the state that maximizes
at fixed temperature T and
pressure P.
For an isothermal gas,
.
Using Eq. (13), the pressure on the boundary of the sphere is



(150) 
The central density
can be eliminated via the relation (15). Eliminating the radius R via the relation (20) and introducing the Milne variables (16), we obtain after simplification



(151) 
Similarly, the normalized volume of the sphere is given by



(152) 
Using the expansion of the Milne variables for
,



(153) 
we find that the first order correction to Boyle's law due to selfgravity is



(154) 
with
.
This formula can also be derived from the Virial theorem



(155) 
by using the isothermal equation of state and by assuming that the density
is uniform (in which case the
potential energy
W=3GM^{2}/5R). As reported by Bonnor (1956),
Eq. (154) was first suggested by Terletsky (1952) as a simple
attempt to take into account gravitational effects in the perfect gas
law. It appears here as a systematic expansion in terms of the
concentration factor .
For large concentrations,
Eq. (154) is not valid anymore and Eqs. (151)(152) must be used instead. The PV curve is plotted in
Fig. 16. It presents a striking spiral behaviour towards the
limit point
corresponding to the
singular sphere. This is similar to the ET curve and other curves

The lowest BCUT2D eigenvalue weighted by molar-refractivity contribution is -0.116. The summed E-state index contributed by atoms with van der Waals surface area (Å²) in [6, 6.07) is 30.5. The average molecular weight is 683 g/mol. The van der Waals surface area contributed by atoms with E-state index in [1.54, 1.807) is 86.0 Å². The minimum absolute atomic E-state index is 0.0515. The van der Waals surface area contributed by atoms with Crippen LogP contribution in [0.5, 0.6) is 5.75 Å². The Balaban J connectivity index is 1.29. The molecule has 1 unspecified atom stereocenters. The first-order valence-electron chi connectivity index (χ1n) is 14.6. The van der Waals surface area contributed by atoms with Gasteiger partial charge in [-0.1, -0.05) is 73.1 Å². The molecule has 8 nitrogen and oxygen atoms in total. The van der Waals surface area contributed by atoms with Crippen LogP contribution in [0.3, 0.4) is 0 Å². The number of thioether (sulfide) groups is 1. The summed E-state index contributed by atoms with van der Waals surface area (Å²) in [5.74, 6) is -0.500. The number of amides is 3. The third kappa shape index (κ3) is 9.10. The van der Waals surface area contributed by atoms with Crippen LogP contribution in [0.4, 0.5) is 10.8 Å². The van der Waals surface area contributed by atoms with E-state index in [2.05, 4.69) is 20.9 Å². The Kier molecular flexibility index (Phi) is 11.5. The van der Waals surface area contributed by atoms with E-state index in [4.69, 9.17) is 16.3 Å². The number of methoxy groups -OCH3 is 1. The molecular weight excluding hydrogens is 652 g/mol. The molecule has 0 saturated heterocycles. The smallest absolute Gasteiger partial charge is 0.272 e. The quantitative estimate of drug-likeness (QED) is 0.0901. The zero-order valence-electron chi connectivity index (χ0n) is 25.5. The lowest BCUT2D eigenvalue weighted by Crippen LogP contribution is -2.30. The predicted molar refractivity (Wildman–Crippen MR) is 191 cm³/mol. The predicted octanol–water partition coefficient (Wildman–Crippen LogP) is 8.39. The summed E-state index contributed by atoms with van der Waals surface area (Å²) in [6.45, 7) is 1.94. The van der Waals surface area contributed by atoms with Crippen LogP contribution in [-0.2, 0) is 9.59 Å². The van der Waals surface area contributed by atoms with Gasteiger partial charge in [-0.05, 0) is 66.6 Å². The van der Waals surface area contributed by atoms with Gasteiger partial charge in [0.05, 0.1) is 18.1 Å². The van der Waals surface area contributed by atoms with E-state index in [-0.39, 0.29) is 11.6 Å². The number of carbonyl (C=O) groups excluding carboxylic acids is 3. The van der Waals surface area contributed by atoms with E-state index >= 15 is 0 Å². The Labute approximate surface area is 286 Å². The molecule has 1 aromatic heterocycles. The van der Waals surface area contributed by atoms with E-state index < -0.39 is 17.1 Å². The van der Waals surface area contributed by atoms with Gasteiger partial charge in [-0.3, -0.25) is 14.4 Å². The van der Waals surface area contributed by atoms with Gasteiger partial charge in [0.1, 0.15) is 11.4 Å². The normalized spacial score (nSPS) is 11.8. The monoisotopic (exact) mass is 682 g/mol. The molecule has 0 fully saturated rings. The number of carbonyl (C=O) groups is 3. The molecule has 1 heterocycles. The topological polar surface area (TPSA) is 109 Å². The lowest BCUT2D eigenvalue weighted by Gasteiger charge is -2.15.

studied in Sect. 2.4. This is interesting to note, for
historical reasons, because this diagram was discoved before the
fundamental papers of Antonov (1962) and LyndenBell & Wood (1968) on
the gravothermal catastrophe. Like the minimum energy of Antonov,
there exists a maximum pressure
above which no hydrostatic equilibrium for an
isothermal gas is possible. Alternatively, this corresponds to a minimum
temperature
for a given mass
and pressure. From the turning point criterion, the series
of equilibria becomes unstable in TBE at the point
of maximum pressure. The condition dd
leads to
The critical value
is determined by the intersection between
the spiral in the (u,v) plane and the straight line (156). Its numerical value is
corresponding to a
density contrast of 14.0. More compressed isothermal spheres,
ie. those for which
are thermodynamically unstable.

Figure 16:
The PV diagram for isothermal spheres. The series of equilibria becomes unstable at TBE in the isothermalisobaric ensemble. 
Open with DEXTER 
Using Eqs. (151)(152) and the identities (17)(18), we readily obtain



(157) 
and



(158) 
Therefore, the "compressibility''